Her attention turned almost exclusively to Coltrane. She wanted to know who his parents and grandparents were, where he went to school and church, and, most of all, where his childhood home was. She talked to the curators of the tiny Coltrane exhibit inside the High Point Museum. She scoured Newspapers.com for old articles. She found out that, just a few years earlier, in 2006, an eight-foot-tall bronze statue of the saxophonist had been erected at the corner of Commerce Avenue and South Hamilton Street downtown. Her sleuthing eventually led her to Coltrane’s former home, sitting here on Underhill Street, unappreciated.
Why, Bridges wondered, had it taken nearly 40 years since the saxophonist’s death of liver cancer in 1967 for the city to adequately honor one of its most historically significant former residents? She turns and looks back at the front door, still cracked around the frame and painted a muddy red. “Even now,” she says, “I don’t think High Point really gets who lived here. How he changed jazz. How he changed music.”
• • •
Three decades before he’d rewrite the rules of jazz on late ’50s and early ’60s albums like Blue Train, Giant Steps, and A Love Supreme, John William Coltrane was born in the tiny Richmond County town of Hamlet on September 23, 1926. He was barely 3 months old when his parents, Alice and John Robert Coltrane, moved their newborn son to High Point. At first, they lived with Alice’s parents and other relatives in a small house on Price Street near the St. Stephen A.M.E. Zion Church, where Coltrane’s grandfather, the Rev. William Wilson Blair, served as minister. Coltrane was around 2 when Reverend Blair began building a three-bedroom, nearly 1,600-square-foot home on Underhill Street for his expanding family. There, Coltrane grew up less than five minutes east but a world away from High Point’s busy downtown furniture district.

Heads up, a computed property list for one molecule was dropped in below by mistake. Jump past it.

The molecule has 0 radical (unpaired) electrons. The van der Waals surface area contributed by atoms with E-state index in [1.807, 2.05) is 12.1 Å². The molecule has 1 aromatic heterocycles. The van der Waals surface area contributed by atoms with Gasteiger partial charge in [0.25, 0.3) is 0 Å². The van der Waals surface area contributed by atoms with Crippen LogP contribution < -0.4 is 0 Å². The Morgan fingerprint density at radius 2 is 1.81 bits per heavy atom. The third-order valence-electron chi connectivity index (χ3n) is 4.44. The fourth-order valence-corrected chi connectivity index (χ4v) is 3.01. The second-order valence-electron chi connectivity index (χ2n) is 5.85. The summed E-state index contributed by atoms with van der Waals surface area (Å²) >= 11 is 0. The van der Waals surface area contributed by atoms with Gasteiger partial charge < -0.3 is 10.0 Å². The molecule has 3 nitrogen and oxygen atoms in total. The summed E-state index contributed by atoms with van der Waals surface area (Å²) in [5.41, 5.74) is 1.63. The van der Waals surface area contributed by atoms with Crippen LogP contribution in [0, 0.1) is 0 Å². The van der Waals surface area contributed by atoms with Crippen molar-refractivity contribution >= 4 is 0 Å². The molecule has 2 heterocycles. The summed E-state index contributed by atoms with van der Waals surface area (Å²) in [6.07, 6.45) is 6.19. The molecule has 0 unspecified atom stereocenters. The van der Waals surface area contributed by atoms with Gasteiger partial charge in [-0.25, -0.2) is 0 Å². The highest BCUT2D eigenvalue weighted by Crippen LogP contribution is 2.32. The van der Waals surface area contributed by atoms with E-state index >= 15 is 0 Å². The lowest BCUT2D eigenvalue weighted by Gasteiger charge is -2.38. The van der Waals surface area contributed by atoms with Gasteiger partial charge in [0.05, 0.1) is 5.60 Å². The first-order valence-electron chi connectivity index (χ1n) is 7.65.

His childhood home sat three lots north of Washington Street, then a busy hub of Black-owned restaurants, stores, and businesses. There was the fancy Kilby Hotel, listed in the Green Book guide for Black travelers, and First Baptist Church, with its message in stained glass: “Enter to Worship, Leave to Serve.” Two and a half blocks west of Coltrane’s house — an easy walk on crisp fall mornings — was William Penn High School, where he joined his first jazz combo. The school, a majestic red-brick building established in 1910 by the Quakers for Black students, still stands today, and now houses the John Coltrane Hall of Music and Dance. The hotel and church are long gone, demolished after years of neglect. And the railroad tracks that run parallel to Washington Street between the Coltrane house and his former school sit beneath steep banks of kudzu.
As preteens, Coltrane and his cousin Mary Lyerly — who was really more like a sister — roller-skated all around Griffin Park, zooming down to the home of their friends Walt, Bertha, and Louise Williamson at the bottom of the hill. They may have even ventured into the sprawling Jack’s Row slums that butted up against their more upscale community. “They were kids — I’m sure they explored,” Bridges says. “And for them to experience growing up around professional people and well-educated people in this neighborhood, and then, just a street over, going back there and playing with the kids in that area — that must have been very eye-opening for small children.”
At home, Coltrane and Mary were surrounded by their grandfather’s prodigious book collection and by the music that Coltrane’s opera-loving mother would play on the family’s upright piano. Coltrane’s father, a local tailor, played music, too — violin and ukulele — by himself in his bedroom upstairs. Gathered around the radio, the family — which also included Mary’s parents, Golar and Bettie Lyerly — would listen to the popular singers of the day.
Early on, Coltrane took up the alto horn and then switched to the clarinet that he got from Nash Jewelry, a pawnshop on Main Street downtown. He carried his instruments everywhere he went — out to the backyard, down to neighbors’ houses, and in several rooms of the family home. “He would sit at the [dining room] table and practice,” Mary remembered years later. “He practiced all the time.”